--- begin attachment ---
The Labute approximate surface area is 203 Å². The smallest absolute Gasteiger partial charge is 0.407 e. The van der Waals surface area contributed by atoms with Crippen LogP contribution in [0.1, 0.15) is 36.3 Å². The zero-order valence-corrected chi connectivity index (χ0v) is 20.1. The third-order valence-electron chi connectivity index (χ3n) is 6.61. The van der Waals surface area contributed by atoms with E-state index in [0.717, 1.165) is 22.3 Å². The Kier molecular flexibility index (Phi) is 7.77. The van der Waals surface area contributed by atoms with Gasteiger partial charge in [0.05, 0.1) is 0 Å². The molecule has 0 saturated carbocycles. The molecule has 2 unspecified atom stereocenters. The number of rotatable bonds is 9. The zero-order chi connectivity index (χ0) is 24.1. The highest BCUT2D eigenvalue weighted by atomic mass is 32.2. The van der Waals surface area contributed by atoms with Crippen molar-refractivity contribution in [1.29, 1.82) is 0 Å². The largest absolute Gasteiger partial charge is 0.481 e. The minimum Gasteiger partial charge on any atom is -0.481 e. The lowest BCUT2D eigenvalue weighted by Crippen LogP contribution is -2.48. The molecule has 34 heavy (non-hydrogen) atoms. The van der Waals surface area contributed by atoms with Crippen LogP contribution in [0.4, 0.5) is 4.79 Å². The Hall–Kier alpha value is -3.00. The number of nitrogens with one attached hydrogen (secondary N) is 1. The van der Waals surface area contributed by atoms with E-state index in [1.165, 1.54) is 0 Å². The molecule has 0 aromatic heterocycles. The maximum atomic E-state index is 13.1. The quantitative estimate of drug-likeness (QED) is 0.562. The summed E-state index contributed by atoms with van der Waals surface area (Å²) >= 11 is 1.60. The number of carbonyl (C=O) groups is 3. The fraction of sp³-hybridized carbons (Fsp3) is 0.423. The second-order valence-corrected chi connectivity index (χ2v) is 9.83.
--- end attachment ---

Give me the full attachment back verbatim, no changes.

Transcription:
The Labute approximate surface area is 203 Å². The smallest absolute Gasteiger partial charge is 0.407 e. The van der Waals surface area contributed by atoms with Crippen LogP contribution in [0.1, 0.15) is 36.3 Å². The zero-order valence-corrected chi connectivity index (χ0v) is 20.1. The third-order valence-electron chi connectivity index (χ3n) is 6.61. The van der Waals surface area contributed by atoms with E-state index in [0.717, 1.165) is 22.3 Å². The Kier molecular flexibility index (Phi) is 7.77. The van der Waals surface area contributed by atoms with Gasteiger partial charge in [0.05, 0.1) is 0 Å². The molecule has 0 saturated carbocycles. The molecule has 2 unspecified atom stereocenters. The number of rotatable bonds is 9. The zero-order chi connectivity index (χ0) is 24.1. The highest BCUT2D eigenvalue weighted by atomic mass is 32.2. The van der Waals surface area contributed by atoms with Crippen molar-refractivity contribution in [1.29, 1.82) is 0 Å². The largest absolute Gasteiger partial charge is 0.481 e. The minimum Gasteiger partial charge on any atom is -0.481 e. The lowest BCUT2D eigenvalue weighted by Crippen LogP contribution is -2.48. The molecule has 34 heavy (non-hydrogen) atoms. The van der Waals surface area contributed by atoms with Crippen LogP contribution in [0.4, 0.5) is 4.79 Å². The Hall–Kier alpha value is -3.00. The number of nitrogens with one attached hydrogen (secondary N) is 1. The van der Waals surface area contributed by atoms with E-state index in [1.165, 1.54) is 0 Å². The molecule has 0 aromatic heterocycles. The maximum atomic E-state index is 13.1. The quantitative estimate of drug-likeness (QED) is 0.562. The summed E-state index contributed by atoms with van der Waals surface area (Å²) >= 11 is 1.60. The number of carbonyl (C=O) groups is 3. The fraction of sp³-hybridized carbons (Fsp3) is 0.423. The second-order valence-corrected chi connectivity index (χ2v) is 9.83.